What we had in mind was simply to begin our personal odyssey with the ultimate destination unknown. Anyone can do it. Despite prevailing opinion, it doesn’t take much, just the initial decision to find another way. That’s how the travel plan began. Leaving all the details open allowed us to experience adventures that we never could have conceived of. That’s how the travel plan unfolds, if you make the space. Our previous lives were now lost and gone forever and we had embarked on a new one.

This one ultimately took us from suburban south shore of Long Island to the sparsely populated area of the Yucatan Peninsula of Mexico. Not one of us spoke Spanish, but we ended up living there for several months, most of it on an isolated beach, on what was later to develop as Playa del Carmen.

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Triathlon to Tree Pose: Discovering the Power of Breath in Mexico

by Caren Osten Gerszberg

I am married to a man who loves to compete. He is long, lanky and as strong as an ox. Much less competitive but also athletic, I have shared many challenges by his side for more than two decades—from running and cycling to rock climbing and skiing. While he strives to win, I just want to sweat, stretch and inhale some fresh air.

Every year since our wedding 21 years ago, we’ve celebrated our anniversary with a trip—like biking in Croatia, skiing in Park City, Utah, museum and pub hopping in London, and golfing in Hilton Head, North Carolina. As soon as each trip is over, I start thinking about our next springtime getaway—a rare chance for us to have extended time together, away from our three beautiful kids and the stresses of daily life.

When it was time to plan last year’s trip, I was intrigued after hearing from a friend about Esencia, a small 29-room resort on Mexico’s Riviera Maya. I love Mexico not only for its food, climate, and culture, but it also makes for an easy trip—a non-stop flight from New York to Cancun, and then a one-hour drive.

Once the beachfront estate of an Italian duchess, Esencia is a 50-acre white-walled property that looks out over the Caribbean. It is a peaceful oasis with two pools, a day spa that uses ingredients like juniper berries and rosemary grown in its on-site garden, and a welcoming open-air restaurant called Sal y Fuego. 

But what really grabbed me was learning that Esencia offered yoga—every morning, free of charge, outside in the open air.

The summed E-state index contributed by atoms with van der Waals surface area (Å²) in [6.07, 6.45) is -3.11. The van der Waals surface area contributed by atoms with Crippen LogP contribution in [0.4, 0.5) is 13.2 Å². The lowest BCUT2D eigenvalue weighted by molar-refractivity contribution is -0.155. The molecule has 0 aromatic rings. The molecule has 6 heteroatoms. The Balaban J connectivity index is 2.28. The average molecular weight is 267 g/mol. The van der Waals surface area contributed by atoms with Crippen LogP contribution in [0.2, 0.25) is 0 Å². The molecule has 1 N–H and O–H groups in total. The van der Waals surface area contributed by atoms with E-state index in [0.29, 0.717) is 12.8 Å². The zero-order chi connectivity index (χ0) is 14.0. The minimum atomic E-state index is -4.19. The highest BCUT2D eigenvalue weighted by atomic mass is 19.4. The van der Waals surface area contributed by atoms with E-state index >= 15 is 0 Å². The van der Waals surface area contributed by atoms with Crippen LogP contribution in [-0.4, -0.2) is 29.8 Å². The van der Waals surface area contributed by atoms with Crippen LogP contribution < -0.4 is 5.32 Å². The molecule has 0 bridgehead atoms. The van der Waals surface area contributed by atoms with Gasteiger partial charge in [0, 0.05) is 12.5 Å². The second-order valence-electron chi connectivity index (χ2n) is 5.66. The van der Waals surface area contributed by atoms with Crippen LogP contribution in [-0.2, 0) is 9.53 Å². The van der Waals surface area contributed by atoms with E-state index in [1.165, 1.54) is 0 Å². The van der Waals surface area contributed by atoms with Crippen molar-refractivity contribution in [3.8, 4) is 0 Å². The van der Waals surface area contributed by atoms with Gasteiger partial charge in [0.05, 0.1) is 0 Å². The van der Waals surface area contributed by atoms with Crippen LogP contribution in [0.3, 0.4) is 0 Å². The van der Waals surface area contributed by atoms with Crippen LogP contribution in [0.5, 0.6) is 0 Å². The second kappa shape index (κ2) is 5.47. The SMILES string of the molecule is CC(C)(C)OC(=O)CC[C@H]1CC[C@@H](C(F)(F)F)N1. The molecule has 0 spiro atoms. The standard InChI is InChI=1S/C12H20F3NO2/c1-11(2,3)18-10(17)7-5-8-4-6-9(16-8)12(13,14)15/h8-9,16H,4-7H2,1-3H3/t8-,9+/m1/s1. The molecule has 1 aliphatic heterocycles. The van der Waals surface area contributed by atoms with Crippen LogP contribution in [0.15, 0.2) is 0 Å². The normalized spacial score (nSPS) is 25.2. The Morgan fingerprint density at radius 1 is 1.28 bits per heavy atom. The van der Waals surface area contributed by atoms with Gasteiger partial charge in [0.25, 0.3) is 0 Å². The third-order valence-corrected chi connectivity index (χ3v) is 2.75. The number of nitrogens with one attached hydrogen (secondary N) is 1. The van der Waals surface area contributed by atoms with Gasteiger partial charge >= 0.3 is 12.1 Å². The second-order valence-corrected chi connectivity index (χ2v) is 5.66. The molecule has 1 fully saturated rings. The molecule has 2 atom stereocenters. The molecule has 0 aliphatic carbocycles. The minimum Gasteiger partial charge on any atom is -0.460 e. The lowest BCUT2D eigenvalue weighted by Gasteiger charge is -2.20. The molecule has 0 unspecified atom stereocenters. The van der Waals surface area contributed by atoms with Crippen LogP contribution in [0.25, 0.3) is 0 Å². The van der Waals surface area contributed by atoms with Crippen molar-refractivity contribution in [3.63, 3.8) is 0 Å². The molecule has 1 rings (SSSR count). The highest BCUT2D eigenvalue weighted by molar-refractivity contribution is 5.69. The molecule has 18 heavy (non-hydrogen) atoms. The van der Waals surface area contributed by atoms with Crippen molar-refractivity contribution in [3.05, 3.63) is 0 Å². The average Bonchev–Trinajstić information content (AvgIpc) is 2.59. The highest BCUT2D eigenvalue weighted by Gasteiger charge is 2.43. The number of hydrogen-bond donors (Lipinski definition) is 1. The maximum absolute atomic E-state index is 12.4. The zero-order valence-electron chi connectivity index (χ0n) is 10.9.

This was my chance. A rare opportunity for my point-scoring, lap counting, time-keeping husband to perhaps let down his competitive edge and try something that would greatly benefit his body—and soul.

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CHIAPAS, MEXICO: Maya, Mother Nature, and More.

3 Ways to Discover Chiapas, Mexico

From a Maya immersion tour deep in the Lacondon jungle to a hacienda-hopping equestrian adventure in the Cintalapa ranchland, discover one of Mexico's most magical and least-known regions with three insiders: editorJudith Fein, photographer Paul Ross, and publisher Ellen Barone.


by Judith Fein

Searching for Maya history, archeology, cosmology and contemporary life, travel journalist Judith Fein explores Chiapas with archeologist and tour guide Yolanda Ruanova.

© Paul Ross.What lured me to Chiapas? Maya ruins, living Maya and San Cristobal de las Casas. I wanted to be transported back to the Classic Maya period, which began in 200 C.E. and lasted until the empire collapsed six to seven hundred years later. I longed to walk through vast, abandoned cities that were hacked out of the jungle, and gaze up at monumental pyramids, stone palaces, temples, tombs and brilliantly-carved stone stelae.  I wanted to walk along paths once reserved for royalty, and contemplate the cosmology and science of a highly sophisticated, pre-Colombian society. 

Palenque was as huge, impressive and complex as I had imagined.  The murals at Bonampak looked as though they had recently been painted, and the nobility, slaves and priests depicted were still alive. The approach to Yaxchilan was by boat, and, in the high-altitude palaces, I could almost hear the squealing of kids playing and smell the flowers in the gardens.